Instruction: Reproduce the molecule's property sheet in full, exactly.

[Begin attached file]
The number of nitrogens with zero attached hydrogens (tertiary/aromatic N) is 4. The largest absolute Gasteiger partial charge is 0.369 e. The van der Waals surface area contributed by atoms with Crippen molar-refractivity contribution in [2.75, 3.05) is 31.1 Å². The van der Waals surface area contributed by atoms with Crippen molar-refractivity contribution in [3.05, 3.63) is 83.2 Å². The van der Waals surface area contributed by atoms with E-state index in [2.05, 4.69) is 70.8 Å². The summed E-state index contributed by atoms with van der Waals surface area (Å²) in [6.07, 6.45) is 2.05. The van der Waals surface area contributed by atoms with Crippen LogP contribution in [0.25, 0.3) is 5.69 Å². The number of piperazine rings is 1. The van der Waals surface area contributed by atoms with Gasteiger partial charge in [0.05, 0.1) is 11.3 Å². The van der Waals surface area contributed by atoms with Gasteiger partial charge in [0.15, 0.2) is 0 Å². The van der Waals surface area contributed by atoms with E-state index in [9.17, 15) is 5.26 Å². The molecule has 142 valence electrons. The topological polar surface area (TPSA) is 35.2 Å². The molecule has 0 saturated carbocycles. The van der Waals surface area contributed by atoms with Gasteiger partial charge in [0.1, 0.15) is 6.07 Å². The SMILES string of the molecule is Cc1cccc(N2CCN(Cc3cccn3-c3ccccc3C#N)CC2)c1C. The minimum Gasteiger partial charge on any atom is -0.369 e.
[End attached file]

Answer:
The number of nitrogens with zero attached hydrogens (tertiary/aromatic N) is 4. The largest absolute Gasteiger partial charge is 0.369 e. The van der Waals surface area contributed by atoms with Crippen molar-refractivity contribution in [2.75, 3.05) is 31.1 Å². The van der Waals surface area contributed by atoms with Crippen molar-refractivity contribution in [3.05, 3.63) is 83.2 Å². The van der Waals surface area contributed by atoms with E-state index in [2.05, 4.69) is 70.8 Å². The summed E-state index contributed by atoms with van der Waals surface area (Å²) in [6.07, 6.45) is 2.05. The van der Waals surface area contributed by atoms with Crippen LogP contribution in [0.25, 0.3) is 5.69 Å². The number of piperazine rings is 1. The van der Waals surface area contributed by atoms with Gasteiger partial charge in [0.05, 0.1) is 11.3 Å². The van der Waals surface area contributed by atoms with Gasteiger partial charge in [0.15, 0.2) is 0 Å². The van der Waals surface area contributed by atoms with E-state index in [9.17, 15) is 5.26 Å². The molecule has 142 valence electrons. The topological polar surface area (TPSA) is 35.2 Å². The molecule has 0 saturated carbocycles. The van der Waals surface area contributed by atoms with Gasteiger partial charge in [0.1, 0.15) is 6.07 Å². The SMILES string of the molecule is Cc1cccc(N2CCN(Cc3cccn3-c3ccccc3C#N)CC2)c1C. The minimum Gasteiger partial charge on any atom is -0.369 e.